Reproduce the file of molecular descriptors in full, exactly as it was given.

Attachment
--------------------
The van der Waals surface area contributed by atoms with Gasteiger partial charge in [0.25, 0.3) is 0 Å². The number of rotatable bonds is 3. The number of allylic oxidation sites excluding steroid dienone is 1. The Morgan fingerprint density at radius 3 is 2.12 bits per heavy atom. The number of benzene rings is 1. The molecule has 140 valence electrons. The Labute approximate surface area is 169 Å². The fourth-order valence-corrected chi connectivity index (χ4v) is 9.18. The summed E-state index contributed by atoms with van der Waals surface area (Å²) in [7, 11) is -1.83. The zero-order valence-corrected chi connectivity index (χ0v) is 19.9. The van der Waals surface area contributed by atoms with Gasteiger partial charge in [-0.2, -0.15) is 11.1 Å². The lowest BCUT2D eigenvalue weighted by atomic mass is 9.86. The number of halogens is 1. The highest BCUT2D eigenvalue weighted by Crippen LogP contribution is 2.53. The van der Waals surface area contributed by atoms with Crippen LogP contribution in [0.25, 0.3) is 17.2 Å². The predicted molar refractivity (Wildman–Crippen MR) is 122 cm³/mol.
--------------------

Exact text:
The van der Waals surface area contributed by atoms with Gasteiger partial charge in [0.25, 0.3) is 0 Å². The number of rotatable bonds is 3. The number of allylic oxidation sites excluding steroid dienone is 1. The Morgan fingerprint density at radius 3 is 2.12 bits per heavy atom. The number of benzene rings is 1. The molecule has 140 valence electrons. The Labute approximate surface area is 169 Å². The fourth-order valence-corrected chi connectivity index (χ4v) is 9.18. The summed E-state index contributed by atoms with van der Waals surface area (Å²) in [7, 11) is -1.83. The zero-order valence-corrected chi connectivity index (χ0v) is 19.9. The van der Waals surface area contributed by atoms with Gasteiger partial charge in [-0.2, -0.15) is 11.1 Å². The lowest BCUT2D eigenvalue weighted by atomic mass is 9.86. The number of halogens is 1. The highest BCUT2D eigenvalue weighted by Crippen LogP contribution is 2.53. The van der Waals surface area contributed by atoms with Crippen LogP contribution in [0.25, 0.3) is 17.2 Å². The predicted molar refractivity (Wildman–Crippen MR) is 122 cm³/mol.